By: Allan M. Siegel
As you will recall, on January 12, 2015, a Metro train near the L’Enfant
Plaza station became stuck on the tracks underground. As the train sat,
with passengers trapped inside, the tunnel and the passenger cars began
filling with noxious smoke. One woman died of a heart attack and dozens
more were potentially injured.
Later in 2015, numerous victims (including the estate of the person who
died) filed a large lawsuit against Metro, alleging that its negligence
led to the disaster. However, earlier this month, Metro filed two court
documents in an attempt to avoid being held liable for the smoke incident.
First, Metro filed a motion to dismiss the lawsuit. In the motion, Metro
alleges that it enjoys “sovereign immunity” against the lawsuit.
Metro’s enacting charter specifies that the agency cannot be held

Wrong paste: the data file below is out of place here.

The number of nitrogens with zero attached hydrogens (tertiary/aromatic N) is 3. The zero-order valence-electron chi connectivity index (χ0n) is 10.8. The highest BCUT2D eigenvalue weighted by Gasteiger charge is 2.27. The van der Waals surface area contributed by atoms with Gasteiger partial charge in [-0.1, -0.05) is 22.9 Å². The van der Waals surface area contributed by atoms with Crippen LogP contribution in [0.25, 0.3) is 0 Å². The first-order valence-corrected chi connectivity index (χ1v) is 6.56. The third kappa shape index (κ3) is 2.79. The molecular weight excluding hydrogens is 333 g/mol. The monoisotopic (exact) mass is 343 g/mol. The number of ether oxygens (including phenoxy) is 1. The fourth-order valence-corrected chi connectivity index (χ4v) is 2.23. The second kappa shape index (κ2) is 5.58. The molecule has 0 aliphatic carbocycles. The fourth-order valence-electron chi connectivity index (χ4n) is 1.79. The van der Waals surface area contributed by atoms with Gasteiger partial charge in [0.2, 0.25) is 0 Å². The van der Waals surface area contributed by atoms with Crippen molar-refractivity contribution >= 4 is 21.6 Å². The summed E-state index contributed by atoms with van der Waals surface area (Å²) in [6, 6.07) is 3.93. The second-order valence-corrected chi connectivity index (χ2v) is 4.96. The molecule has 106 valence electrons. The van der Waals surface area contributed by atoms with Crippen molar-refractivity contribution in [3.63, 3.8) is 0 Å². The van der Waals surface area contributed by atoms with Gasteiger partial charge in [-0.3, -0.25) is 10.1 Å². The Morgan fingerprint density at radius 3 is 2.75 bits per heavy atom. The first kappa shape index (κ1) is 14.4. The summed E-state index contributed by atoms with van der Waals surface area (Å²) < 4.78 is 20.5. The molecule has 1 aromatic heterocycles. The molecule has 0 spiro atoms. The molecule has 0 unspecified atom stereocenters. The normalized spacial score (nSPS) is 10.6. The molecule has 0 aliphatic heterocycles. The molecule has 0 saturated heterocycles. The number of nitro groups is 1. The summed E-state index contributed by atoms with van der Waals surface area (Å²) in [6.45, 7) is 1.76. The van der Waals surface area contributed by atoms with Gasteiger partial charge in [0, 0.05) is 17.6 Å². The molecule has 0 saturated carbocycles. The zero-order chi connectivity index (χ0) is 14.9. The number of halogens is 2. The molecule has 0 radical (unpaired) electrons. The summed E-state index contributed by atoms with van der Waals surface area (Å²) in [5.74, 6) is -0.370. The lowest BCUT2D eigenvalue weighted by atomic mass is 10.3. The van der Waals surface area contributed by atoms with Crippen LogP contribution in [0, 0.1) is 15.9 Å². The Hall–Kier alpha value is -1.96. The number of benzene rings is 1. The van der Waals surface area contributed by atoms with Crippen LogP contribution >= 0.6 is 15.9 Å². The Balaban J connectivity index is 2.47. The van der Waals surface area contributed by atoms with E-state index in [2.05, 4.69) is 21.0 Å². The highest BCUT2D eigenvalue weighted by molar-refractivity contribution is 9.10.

liable by a court, for performing “government” functions,
which basically means that it cannot be held liable for setting broad
policies that determine how the train system is operated.
Furthermore, Metro also filed another document, called a cross-claim, alleging
that one of the other defendants in the lawsuit – the District of
Columbia – is really to blame. Specifically, Metro claims that the
emergency response by the District’s fire department was inadequate,
and was the cause of the injuries on that day.
Many may remember that Metro has a long standing history of trying to avoid
responsibility for its negligence. Metro refused to initially take responsibility
for the Fort Totten Red Line crash, causing years of dragged out litigation,
and causing more suffering to the victims and their families. Chaikin,
Sherman, Cammarata & Siegel, P.C. represented the families of one
of the deceased victims of the Fort Totten crash, and was on the Plaintiff’s
steering committee, which ensured that Metro did not escape its responsibilities.
We also represent many victims of the Yellow Line incident smoke incident,
and will persevere to ensure Metro is held fully accountable.